Jewish Lawyer Found Chinese Families Similar to Jewish; Stayed in China 37 Years
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Jewish Lawyer Found Chinese Families Similar to Jewish; Stayed in China 37 Years

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Why would Sidney Shapiro, a nice Jewish boy from Brooklyn, settle in China in 1947? And after living for 37 years in a country with virtually no Jews and nothing Jewish, why would he decide to write about the Jewish presence in ancient China?

Shapiro is in his hometown this month to promote his new book, “Jews in Old China,” just published by Hippocrene Books. Born in 1915, he graduated from St. John’s Law School in Brooklyn and practiced law in Manhattan for four years.

World War II marked the end of his law career and the beginning of his fascination with China. First through an Army Specialized Training Program at Cornell and later as a civilian at Columbia and Yale Universities, Shapiro became a student of Chinese. What was intended to be a short visit to China in 1947 turned into the beginning of a new life in a new world.

“I went out of curiosity and the longer I stayed, I felt in the midst of a great social experiment,” Shapiro told the Jewish Telegraphic Agency. He says he felt at home because he found the culture similar to his own Jewish background and family relationships comparable to Judaism. “The people were warm, friendly and concerned about me,” he says. “This is the way among the average Chinese.”


Shapiro’s first visit to America was in 1971. He had married a Chinese writer and drama critic named Phoenix, and they now have a grown daughter and a grandchild.

Among the billion citizens of China, Shapiro is probably the only one who used the Yiddish word “ainicle” when referring to a grandchild. He also claims to make a Chinese version of a bagel.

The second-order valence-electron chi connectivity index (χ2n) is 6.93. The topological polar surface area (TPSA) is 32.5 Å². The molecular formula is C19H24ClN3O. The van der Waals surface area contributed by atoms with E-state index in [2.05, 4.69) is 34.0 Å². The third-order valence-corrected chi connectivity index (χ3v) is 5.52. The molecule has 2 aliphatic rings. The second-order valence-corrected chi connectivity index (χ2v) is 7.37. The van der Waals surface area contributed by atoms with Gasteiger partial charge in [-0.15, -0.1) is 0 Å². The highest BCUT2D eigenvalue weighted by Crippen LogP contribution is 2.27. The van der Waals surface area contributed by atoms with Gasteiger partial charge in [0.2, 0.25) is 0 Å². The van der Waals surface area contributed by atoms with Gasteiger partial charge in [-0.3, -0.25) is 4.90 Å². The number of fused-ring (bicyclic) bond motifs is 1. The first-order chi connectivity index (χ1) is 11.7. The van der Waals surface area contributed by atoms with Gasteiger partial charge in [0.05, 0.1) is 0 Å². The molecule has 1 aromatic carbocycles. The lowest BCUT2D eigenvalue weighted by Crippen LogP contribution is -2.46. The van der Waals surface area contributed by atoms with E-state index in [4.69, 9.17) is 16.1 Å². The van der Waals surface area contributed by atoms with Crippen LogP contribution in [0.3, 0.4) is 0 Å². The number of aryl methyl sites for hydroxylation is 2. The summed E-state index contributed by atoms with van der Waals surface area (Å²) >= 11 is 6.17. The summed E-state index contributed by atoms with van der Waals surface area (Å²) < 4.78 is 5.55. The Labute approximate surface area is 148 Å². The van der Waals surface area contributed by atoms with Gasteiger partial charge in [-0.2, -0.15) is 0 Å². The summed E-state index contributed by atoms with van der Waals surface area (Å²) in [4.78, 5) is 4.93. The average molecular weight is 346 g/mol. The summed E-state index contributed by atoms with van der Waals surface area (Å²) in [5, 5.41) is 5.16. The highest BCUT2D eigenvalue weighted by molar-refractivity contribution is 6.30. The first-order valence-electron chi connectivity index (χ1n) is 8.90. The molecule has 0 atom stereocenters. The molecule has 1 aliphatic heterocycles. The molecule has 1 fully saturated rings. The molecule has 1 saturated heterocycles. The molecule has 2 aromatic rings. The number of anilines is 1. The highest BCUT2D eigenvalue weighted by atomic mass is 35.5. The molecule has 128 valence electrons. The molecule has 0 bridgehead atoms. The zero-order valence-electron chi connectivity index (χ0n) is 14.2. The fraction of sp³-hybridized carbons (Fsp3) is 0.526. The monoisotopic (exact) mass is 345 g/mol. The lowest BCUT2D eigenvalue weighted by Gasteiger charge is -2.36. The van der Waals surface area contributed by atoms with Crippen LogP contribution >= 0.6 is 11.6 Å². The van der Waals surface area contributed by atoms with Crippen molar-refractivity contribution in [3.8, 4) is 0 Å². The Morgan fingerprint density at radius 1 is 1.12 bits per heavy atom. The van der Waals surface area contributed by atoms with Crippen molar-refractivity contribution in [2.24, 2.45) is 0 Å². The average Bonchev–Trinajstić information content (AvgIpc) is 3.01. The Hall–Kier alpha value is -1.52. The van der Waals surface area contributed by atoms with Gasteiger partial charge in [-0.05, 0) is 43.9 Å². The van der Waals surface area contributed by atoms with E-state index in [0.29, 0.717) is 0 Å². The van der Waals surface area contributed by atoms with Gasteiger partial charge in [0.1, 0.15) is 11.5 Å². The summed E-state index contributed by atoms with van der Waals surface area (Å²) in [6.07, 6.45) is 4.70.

Shapiro became a Chinese citizen in 1963 and says the United States revoked his American citizenship. He began working for China’s Foreign Language Press in 1950, doing final polished translating from Chinese to English. During the Cultural Revolution of the 1970s, his wife was banished from Beijing to a commune for four years. Life was difficult at best for all intellectuals, including Shapiro.

“After the Cultural Revolution ended, it was time to overcome the prejudices against foreigners that had been generated by the Gang of Four,” Shapiro said. “I want to stress that the Chinese government and people have a continuing 2,000 year tradition of welcoming all people and warm feelings toward Jewish people the world over.”


In 1979 the Chinese Communist Party decided it was essential to have the fullest cultural and academic exchange, Shapiro said. Shortly afterward, Jewish visitors to China began asking him about Jewish roots there. He did not know the answers, but decided to find out. “There is a circle of scholars in China who specialize in foreign religions and races,” he said. In 1982, through the Chinese Social Sciences Academy, he began studying China’s ancient Jews and collecting the essays of Chinese scholars on the subject.

Shapiro’s book is the first to tell the story from the perspective of Chinese historians. Other accounts in English, (which deal mainly with the ancient Jewish community of Kaifeng in Henan Province) have been by Christian missionaries and Western Sinologists. He said the Chinese historians with whom he worked agreed with him that the history of Jews in China had been a “blank spot.” These historians had included Jewish history in China in larger works. But Shapiro’s compilation, which will also be published in Chinese in China, is the first time that all of the information on Jews of ancient China has been brought together in one book.

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